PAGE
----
“Wolves are known to travel long distances and with the number of polar bears coming ashore in Newfoundland this spring, sea ice was plentiful enough to provide a travel route for a Labrador wolf.”

Earlier this month, genetic testing confirmed that an animal shot in April in northern New Brunswick was a wolf, marking the first confirmed wolf sighting in that province in 150 years.

Officials said that animal could have arrived on an ice floe or was someone’s illegal pet.


May 24

WA: Carlton rancher to get first wolf-kill compensation

By K.C. Mehaffey
World staff writer

CARLTON — State and federal officials say a dead calf found near Carlton was likely killed by a wolf, and its owners will be the first in the state compensated for it.

Bernard and Dianne Thurlow discovered the partially-eaten calf on his 3,000-acre ranch near Carlton on Saturday, May 19.

The Thurlows took photographs of the calf and notified the state Department of Fish and Wildlife two days later, said Wildlife’s Eastern Washington regional director Steve Pozzanghera.

He said the ranchers will be paid market value for the calf, which will likely be less than the $1,500 limit per cow that is not a confirmed wolf-kill, but a probable kill, under the state’s compensation plan.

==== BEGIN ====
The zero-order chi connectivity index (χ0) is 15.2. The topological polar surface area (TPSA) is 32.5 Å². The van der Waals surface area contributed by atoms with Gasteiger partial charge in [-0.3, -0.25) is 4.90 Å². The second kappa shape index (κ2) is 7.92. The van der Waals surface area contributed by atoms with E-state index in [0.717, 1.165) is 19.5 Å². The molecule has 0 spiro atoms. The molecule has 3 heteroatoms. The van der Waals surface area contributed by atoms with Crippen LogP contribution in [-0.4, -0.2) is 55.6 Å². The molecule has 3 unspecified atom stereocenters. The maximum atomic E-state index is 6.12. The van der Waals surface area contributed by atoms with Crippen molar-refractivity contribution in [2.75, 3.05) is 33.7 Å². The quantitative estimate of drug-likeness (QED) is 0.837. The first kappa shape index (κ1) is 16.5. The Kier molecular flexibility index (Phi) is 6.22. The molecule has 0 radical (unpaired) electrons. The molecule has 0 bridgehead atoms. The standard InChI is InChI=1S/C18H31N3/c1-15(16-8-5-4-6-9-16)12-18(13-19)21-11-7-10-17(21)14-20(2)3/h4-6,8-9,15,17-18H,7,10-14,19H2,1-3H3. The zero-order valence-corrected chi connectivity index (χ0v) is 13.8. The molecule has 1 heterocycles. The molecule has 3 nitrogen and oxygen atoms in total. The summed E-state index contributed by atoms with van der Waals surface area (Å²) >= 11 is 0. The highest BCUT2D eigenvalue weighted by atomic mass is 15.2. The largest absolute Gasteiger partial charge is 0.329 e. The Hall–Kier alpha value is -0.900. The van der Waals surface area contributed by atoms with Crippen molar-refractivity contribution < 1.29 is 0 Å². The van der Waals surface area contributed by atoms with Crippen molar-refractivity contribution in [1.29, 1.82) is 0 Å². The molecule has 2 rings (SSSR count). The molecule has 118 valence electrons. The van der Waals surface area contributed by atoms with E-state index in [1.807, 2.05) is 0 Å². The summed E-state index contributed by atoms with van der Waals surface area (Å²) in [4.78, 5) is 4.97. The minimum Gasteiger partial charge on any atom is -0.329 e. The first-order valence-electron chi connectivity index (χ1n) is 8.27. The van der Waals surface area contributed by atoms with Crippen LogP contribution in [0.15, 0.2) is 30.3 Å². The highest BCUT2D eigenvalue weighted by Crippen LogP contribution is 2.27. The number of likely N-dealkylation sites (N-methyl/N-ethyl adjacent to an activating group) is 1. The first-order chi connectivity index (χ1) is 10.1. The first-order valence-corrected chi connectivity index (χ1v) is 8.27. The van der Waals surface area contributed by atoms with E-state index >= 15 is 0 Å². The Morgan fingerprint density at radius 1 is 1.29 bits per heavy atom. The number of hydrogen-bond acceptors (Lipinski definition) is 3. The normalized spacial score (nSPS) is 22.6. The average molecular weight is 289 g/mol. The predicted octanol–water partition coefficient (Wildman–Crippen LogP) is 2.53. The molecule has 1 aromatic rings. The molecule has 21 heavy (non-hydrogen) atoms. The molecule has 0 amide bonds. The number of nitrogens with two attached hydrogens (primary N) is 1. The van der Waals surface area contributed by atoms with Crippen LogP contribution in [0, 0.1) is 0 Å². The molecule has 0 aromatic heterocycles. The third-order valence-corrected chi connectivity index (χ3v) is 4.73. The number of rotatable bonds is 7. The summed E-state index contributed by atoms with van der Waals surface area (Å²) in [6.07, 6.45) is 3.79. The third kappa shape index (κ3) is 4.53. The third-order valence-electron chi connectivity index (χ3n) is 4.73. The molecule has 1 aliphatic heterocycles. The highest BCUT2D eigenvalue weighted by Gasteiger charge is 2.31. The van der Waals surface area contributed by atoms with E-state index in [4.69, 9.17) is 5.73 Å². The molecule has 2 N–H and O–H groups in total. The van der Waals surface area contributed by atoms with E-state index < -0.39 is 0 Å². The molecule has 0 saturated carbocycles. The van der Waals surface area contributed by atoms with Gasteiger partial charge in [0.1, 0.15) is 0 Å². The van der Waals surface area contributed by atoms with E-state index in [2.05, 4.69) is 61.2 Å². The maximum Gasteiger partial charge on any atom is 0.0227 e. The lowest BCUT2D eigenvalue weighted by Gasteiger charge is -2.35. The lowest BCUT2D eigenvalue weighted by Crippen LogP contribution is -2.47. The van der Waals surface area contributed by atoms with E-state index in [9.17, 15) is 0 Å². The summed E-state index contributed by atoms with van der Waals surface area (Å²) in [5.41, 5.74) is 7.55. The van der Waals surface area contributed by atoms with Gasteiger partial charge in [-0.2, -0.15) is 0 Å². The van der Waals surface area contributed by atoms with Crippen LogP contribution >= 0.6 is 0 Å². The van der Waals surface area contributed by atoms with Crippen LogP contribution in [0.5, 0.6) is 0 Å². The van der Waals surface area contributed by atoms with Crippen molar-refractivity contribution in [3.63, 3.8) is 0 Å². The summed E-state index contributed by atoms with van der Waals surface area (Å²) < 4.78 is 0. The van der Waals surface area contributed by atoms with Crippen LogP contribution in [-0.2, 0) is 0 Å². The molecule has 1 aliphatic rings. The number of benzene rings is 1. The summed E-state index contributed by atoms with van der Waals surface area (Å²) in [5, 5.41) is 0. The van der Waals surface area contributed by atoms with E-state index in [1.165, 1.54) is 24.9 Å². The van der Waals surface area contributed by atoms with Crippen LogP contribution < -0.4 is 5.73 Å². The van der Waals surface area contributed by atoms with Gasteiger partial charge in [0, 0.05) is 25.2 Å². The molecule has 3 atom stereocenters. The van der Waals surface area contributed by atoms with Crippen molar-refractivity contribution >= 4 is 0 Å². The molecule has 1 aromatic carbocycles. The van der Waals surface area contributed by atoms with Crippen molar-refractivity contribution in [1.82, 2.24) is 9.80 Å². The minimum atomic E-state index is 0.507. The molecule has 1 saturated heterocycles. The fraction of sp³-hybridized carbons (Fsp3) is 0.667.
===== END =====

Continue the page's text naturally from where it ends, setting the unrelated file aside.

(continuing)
Dianne Thurlow said this was the first time they’ve seen evidence of wolves near their cattle. She said they had driven by the cattle about 20 minutes earlier, and after checking a salt lick, came back to discover 20 of their cattle all gathered together, with a calf lying on the grass.

“It had been grabbed around the neck and throat and hind legs, and we lifted up one hind leg and looked and it had been eaten from the navel,” she said. “Everything had been eaten up, clear to the backbone, and it was still alive,” she said. Her husband shot the calf after realizing how much she was suffering, she said.

Thurlow said the compensation likely won’t reflect the work to raise the calf, born Feb. 7. “She was a nice older calf that could have been a replacement cow. There’s an awful lot of work that goes into that.”

She said she’s suspicious about the wolves showing up on their land, especially since the state has been trying to buy their property.

“I think it’s like an organized crime, with bullying and a gang mentality,” she said.

State officials, however, say the ranch is in an area traditionally used by the Lookout Pack, and that motion-triggered cameras photographed two wolves on nearby U.S. Forest Service land in recent weeks.

Pozzanghera said that although the calf was not definitely killed by a wolf, the Thurlows qualify for compensation under the state’s new wolf plan, which allows for compensation of probable kills.

He urged ranchers to call 1-877-933-9847 immediately if they suspect a wolf killed their livestock, because fresher evidence is more likely to provide confirmation.

They are also encouraged to protect the site from disturbances, and keep scavengers away by covering the carcass with a tarp.

The agency has $80,000 from state, federal and nonprofit funds to compensate livestock owners, and help them prevent conflicts with wolves.